The COVID-19 daily positivity rate continues to decline but Los Angeles County health experts said Monday they are still unsure when the region will move into the next phase of reopenings.
Director Barbara Ferrer and her peers at the Los Angeles County Department of Public Health have reported a steady decrease in the number of new coronavirus cases in recent weeks, but officials reiterated Monday there is a need for more data from Labor Day Weekend before they can accurately say the worst of the pandemic has passed.
Last week’s case counts were on the rise again, according to Ferrer, who noted Monday how freely people interacted with each other during the most recent holiday weekend. As a result, the health department is looking every day to see if there is any indication that L.A. County will again see a surge in the numbers of COVID-19 cases.
“We’ve had a troubling trend the last few days of last week, and we think, in fact, that could allow us to not be able to make movement into tier two in the upcoming couple of weeks,” Ferrer added after detailing how the daily case rate in the county must drop significantly if residents hope to see the region enter the red tier of the state’s reopening plan.
“We saw some lower numbers back in the earlier part of September,” but the county has reported more than 1,000 new cases per day, Ferrer said, “which makes it hard for us to get into tier two at this point in time.”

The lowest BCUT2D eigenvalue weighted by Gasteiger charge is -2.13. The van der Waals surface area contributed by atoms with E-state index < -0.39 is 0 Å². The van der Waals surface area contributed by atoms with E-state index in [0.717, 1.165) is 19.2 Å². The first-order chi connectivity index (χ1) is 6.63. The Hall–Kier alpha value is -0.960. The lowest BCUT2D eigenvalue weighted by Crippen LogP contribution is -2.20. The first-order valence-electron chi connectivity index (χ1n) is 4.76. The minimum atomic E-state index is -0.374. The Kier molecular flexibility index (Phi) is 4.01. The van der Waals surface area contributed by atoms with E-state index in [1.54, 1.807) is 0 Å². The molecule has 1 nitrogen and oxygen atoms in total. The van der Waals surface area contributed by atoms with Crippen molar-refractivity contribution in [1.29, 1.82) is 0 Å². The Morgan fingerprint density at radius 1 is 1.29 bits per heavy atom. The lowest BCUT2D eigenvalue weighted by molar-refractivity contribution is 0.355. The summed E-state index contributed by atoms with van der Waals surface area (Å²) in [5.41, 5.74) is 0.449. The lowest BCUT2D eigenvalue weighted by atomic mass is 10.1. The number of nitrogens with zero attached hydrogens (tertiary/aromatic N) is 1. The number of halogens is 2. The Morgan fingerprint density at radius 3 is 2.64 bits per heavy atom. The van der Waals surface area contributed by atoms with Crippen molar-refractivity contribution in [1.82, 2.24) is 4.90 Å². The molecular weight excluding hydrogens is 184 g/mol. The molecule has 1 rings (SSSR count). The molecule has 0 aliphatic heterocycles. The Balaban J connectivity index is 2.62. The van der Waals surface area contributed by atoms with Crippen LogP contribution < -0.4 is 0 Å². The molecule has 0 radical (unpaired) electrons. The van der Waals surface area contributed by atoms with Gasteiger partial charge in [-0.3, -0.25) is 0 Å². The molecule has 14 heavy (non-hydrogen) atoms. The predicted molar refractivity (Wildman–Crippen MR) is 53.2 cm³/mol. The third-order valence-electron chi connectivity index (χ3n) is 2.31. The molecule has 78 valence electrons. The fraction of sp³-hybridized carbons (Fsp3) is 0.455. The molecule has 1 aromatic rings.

After reporting 652 new cases and 16 deaths resulting from COVID, Ferrer said the numbers reflect the weekend’s data so the statistics may be a bit inflated compared to a normal weekday.
“We’ll need to look at Tuesday, Wednesday, Thursday and Friday’s case data here to see whether that increase continues or are we actually stabilized,” she added. “The county saw big surges in positive COVID tests about two to three weeks after Memorial Day. And we saw that again… two to three weeks after July.”
This is why officials have been cautious, according to Ferrer. Because when you see an increase in cases, “that’s when you know — another week or two later — you’ll start seeing an increase in hospitalizations, and then that often is followed by, unfortunately, an increase in deaths. So, I want to be cautiously optimistic but we did have four days of data last week that showed increases in cases, so we’re going to have to pay a lot of attention to the data this week.”
Ferrer concluded the briefing stating she expects the department to have a much better sense of current transmission rates by the end of this week but officials are adamant everybody, whether they’re at-risk or not, should continue being diligent in the coming days.